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Brewdog: an avoidable PR disaster?

A recent decision in the Employment Appeal Tribunal (EAT) held that an Employment Tribunal was entitled to reject an employer’s ‘reasonable steps’ defence to a claim of racial harassment.

In the case of Allay (UK) Ltd v Gehlen the tribunal rejected an employer’s ‘reasonable steps’ defence that they had provided equality and diversity training to an employee who was found to have made racist remarks towards another employee.

The tribunal accepted that training had been provided – but it found that the training had been delivered in early 2015.  As a result, the tribunal described this as ‘clearly stale’. It was held that the employer had not taken all reasonable steps to avoid discrimination, identifying that a reasonable step would have been to provide refresher training. The employer appealed this decision to the EAT, who agreed with the tribunal’s approach.

This decision should act as a prompt for employers to review their equality and diversity procedures.

Could Brewdog have avoided a PR disaster?

As many of you will be aware, closer to home just recently, dozens of former staff at the UK’s largest craft brewer, Brewdog, accused the company of fostering a ‘culture of fear’ and ‘misogyny’ in an open letter.

More than 60 former workers at the Aberdeenshire-based company, using the name ‘Punks with Purpose’, said: ‘The single biggest shared experience of former staff is a residual feeling of fear. Fear to speak out about the atmosphere we were immersed in, and fear of repercussions even after we have left.’

The letter said: ‘a significant number of people have admitted they have suffered mental illness as a result of working at Brewdog’. It went on to say the brewer of Punk IPA: ‘fostered a culture within craft beer that deifies founders, and gives weight to sexist and misogynistic brewers who claim to be standing up for free speech.’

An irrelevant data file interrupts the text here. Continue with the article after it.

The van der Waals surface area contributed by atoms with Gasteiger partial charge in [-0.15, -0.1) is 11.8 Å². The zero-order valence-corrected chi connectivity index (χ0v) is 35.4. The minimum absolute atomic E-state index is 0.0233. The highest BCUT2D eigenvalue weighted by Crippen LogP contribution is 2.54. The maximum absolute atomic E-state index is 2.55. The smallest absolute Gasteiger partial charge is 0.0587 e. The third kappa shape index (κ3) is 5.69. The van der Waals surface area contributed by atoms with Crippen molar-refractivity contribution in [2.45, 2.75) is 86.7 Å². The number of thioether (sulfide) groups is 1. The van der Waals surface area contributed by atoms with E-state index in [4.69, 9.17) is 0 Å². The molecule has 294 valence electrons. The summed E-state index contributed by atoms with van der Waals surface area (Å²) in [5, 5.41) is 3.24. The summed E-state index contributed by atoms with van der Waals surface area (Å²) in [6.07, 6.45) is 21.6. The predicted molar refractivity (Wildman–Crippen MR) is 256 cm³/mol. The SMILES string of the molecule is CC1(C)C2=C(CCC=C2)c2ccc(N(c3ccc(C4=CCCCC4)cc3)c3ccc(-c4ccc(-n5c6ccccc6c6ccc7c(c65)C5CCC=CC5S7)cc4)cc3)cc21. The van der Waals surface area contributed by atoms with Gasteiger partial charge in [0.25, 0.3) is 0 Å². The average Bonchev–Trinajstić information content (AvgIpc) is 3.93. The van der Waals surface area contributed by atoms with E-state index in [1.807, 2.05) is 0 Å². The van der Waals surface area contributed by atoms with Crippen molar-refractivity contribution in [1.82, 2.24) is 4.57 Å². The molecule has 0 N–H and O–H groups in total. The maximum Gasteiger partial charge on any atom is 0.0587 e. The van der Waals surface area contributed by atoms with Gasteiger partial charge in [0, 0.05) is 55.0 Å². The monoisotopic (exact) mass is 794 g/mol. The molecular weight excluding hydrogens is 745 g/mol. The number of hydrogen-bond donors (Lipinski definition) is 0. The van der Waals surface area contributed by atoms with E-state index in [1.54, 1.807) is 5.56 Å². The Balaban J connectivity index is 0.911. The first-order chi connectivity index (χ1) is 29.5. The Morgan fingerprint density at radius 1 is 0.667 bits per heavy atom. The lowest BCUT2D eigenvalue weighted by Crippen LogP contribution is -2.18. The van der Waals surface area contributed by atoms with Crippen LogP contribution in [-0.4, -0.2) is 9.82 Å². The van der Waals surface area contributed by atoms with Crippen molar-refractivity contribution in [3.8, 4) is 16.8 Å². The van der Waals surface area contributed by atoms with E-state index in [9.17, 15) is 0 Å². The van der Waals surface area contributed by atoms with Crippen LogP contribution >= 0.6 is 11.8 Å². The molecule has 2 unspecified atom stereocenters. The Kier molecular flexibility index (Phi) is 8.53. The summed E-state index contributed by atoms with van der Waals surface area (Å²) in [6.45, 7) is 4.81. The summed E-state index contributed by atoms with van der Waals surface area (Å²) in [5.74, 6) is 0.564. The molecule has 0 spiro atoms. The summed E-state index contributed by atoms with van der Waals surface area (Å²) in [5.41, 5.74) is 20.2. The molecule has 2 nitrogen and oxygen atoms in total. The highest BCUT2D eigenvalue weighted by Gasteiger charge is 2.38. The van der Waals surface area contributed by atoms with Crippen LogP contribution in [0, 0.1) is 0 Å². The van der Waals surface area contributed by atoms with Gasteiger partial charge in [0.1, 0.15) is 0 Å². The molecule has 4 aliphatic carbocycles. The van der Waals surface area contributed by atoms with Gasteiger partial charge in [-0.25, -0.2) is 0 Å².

James Watt, BrewDog’s chief executive, apologised and said the company was sorry and would not contest the allegations but would ‘listen, learn and act’.

Had the company had effective equality and diversity measures in place, this situation could have been avoided.

Training must be effective

The backlash Brewdog has faced is an example of the importance of ensuring effective equality and diversity training is in place – and that this is engrained in the culture of the business.

The EAT decision mentioned above highlights that not only must employers be proactive in implementing and preaching equality and diversity training, they must also ensure this training is regularly revisited with refresher training courses.

The case also highlights the importance of the content of the training. Not only must employees receive training on equality and diversity and what this means, there must also be adequate training on how allegations or complaints should be dealt with, to allow employees to feel they can speak up against mistreatment such as that experienced by Brewdog employees.

Employers should also ensure they have up to date policies in place which are regularly reviewed.

Employees should not feel fearful to speak out against sexism and other derogatory behaviours in the workplace. With these recent cases in mind, you may find it useful to conduct a health check of your current HR practices and general culture, with regards to equality and diversity.

By offering the right training, keeping the conversation going and creating an inclusive environment for staff, your business can avoid the kind of situations we’ve talked about in this article.

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